Another big issue with Aurora is its balance sheet. The company doesn't appear to have nearly enough cash to cover its liabilities over the next 12 months, which has meant ongoing dilution in the form of selling its common stock. In less than six years, Aurora's outstanding share count has ballooned from a reverse-split adjusted 1.33 million to about 109 million. There's also Aurora's $2.41 billion Canadian in goodwill, which I suspect is another big writedown just waiting to happen.

A vape pen next to a small vial of liquid and neatly arranged dried cannabis.

Image source: Getty Images.

Cronos Group: $29,340

Without question, the top-performing pot stock among the four most popular weed companies is Cronos Group. Though it's pared back peak gains of more than 1,200%, which it achieved in February 2019, a 193% increase in three years' time is a solid return in any industry.

Like Canopy Growth, an equity investment is what's primarily responsible for these big gains. In March 2019, tobacco giant Altria Group (NYSE:MO) closed on a $1.8 billion equity investment in Cronos, giving it a 45% stake. The expectation here being that Altria would help Cronos become a major player in cannabis vapes, while Cronos would utilize this $1.8 billion in cash to expand into new markets and bolster its derivative product line.

However, things haven't exactly worked out as planned. A vape-health scare in the United States, followed months later by supply chain disruptions in China caused by the coronavirus disease 2019 (COVID-19), haven't allowed the Altria-Cronos partnership to blossom. Add this to Cronos' meager production capabilities, and we get a company with a large pile of steadily dwindling cash and very little pot production to speak of.

A cannabis bud and small vial of cannabinoid-rich liquid next to a Canadian flag.

Image source: Getty Images.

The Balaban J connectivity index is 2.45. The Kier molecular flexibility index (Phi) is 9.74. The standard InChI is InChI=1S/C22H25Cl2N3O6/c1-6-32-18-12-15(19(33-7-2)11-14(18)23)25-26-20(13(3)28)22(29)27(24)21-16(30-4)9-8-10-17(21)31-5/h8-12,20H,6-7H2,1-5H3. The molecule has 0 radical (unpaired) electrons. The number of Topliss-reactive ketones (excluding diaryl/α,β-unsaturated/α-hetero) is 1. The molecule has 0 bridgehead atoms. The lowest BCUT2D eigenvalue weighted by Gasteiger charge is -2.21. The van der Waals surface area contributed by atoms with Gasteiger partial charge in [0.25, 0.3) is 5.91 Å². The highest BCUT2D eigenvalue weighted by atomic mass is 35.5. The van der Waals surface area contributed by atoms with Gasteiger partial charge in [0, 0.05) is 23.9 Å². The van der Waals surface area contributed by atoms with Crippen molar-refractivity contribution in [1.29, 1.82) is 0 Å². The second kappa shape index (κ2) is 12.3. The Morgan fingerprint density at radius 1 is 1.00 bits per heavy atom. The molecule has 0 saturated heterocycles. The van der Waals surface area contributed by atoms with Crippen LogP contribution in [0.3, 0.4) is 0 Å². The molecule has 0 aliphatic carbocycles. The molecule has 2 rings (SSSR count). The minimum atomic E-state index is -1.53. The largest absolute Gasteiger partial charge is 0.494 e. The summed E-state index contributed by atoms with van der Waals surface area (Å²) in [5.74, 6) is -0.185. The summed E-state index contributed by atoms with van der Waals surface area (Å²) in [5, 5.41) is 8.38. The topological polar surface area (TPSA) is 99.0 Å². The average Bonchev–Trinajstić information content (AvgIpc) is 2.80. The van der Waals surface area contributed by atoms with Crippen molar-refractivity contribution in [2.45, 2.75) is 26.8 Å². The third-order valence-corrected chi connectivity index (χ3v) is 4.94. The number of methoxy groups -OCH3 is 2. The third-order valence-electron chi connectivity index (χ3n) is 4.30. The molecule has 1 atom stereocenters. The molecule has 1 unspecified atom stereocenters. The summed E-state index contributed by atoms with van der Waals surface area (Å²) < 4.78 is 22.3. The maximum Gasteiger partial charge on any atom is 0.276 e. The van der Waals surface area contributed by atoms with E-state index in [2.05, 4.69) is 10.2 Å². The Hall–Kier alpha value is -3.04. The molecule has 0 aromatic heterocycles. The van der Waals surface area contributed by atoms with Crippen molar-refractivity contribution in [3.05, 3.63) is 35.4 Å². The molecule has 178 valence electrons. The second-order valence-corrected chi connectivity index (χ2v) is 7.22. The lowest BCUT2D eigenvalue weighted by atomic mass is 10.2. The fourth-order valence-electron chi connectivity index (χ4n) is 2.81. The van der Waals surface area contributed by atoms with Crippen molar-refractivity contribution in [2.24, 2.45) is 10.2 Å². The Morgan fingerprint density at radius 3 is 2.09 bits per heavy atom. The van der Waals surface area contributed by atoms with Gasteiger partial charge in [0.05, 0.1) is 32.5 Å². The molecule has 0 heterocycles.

HEXO: $4,344

Finally, long-term-minded investors have taken quite the bath if they chose to buy $10,000 worth of Quebec-based licensed producer HEXO three years ago. Their initial investment has sunk by more than 56% after, at one time, being up by almost 600%.

At this time last year, HEXO looked as if it'd be one of the more de-risked cannabis stocks. It had a 200,000-kilo-in-aggregate wholesale agreement in place over a five-year period with its home province, and was spending big bucks on readying its processing capabilities to take advantage of derivatives, such as vapes, edibles, and beverages, which were set to launch later in 2019. But little has gone right.

Since October, HEXO has permanently shuttered the Niagara grow farm, acquired via the Newstrike Brands buyout, as well as written down a big chunk of that purchase. We've also seen HEXO lay off workers to help lower its operating expenses. But most worrisome, CEO Sebastien St-Louis has said that the company would need 20% market share in Canada just to be profitable. With HEXO's cash running low and the company issuing stock to raise capital, HEXO's ongoing listing on the New York Stock Exchange, as well as its long-term survival, are very much in question.